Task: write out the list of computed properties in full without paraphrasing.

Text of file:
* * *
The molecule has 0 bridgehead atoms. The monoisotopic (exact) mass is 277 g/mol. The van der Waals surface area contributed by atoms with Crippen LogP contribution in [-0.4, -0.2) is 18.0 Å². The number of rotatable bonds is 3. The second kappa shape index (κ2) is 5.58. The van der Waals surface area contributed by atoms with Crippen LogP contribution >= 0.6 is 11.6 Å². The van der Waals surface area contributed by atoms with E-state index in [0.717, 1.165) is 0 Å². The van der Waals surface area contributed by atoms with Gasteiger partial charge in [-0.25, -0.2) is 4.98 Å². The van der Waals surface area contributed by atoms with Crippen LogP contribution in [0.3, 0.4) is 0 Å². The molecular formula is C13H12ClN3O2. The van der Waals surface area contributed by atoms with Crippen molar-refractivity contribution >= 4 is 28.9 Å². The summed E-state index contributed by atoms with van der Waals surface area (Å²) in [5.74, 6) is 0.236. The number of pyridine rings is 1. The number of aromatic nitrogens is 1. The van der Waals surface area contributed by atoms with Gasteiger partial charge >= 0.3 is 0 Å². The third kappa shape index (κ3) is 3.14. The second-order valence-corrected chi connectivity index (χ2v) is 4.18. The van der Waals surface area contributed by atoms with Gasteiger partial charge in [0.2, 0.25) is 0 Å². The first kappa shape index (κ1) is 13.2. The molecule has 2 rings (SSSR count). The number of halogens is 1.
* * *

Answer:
The molecule has 0 bridgehead atoms. The monoisotopic (exact) mass is 277 g/mol. The van der Waals surface area contributed by atoms with Crippen LogP contribution in [-0.4, -0.2) is 18.0 Å². The number of rotatable bonds is 3. The second kappa shape index (κ2) is 5.58. The van der Waals surface area contributed by atoms with Crippen LogP contribution >= 0.6 is 11.6 Å². The van der Waals surface area contributed by atoms with E-state index in [0.717, 1.165) is 0 Å². The van der Waals surface area contributed by atoms with Gasteiger partial charge in [-0.25, -0.2) is 4.98 Å². The van der Waals surface area contributed by atoms with Crippen LogP contribution in [0.3, 0.4) is 0 Å². The molecular formula is C13H12ClN3O2. The van der Waals surface area contributed by atoms with Crippen molar-refractivity contribution >= 4 is 28.9 Å². The summed E-state index contributed by atoms with van der Waals surface area (Å²) in [5.74, 6) is 0.236. The number of pyridine rings is 1. The number of aromatic nitrogens is 1. The van der Waals surface area contributed by atoms with Gasteiger partial charge >= 0.3 is 0 Å². The third kappa shape index (κ3) is 3.14. The second-order valence-corrected chi connectivity index (χ2v) is 4.18. The van der Waals surface area contributed by atoms with Gasteiger partial charge in [0.2, 0.25) is 0 Å². The first kappa shape index (κ1) is 13.2. The molecule has 2 rings (SSSR count). The number of halogens is 1.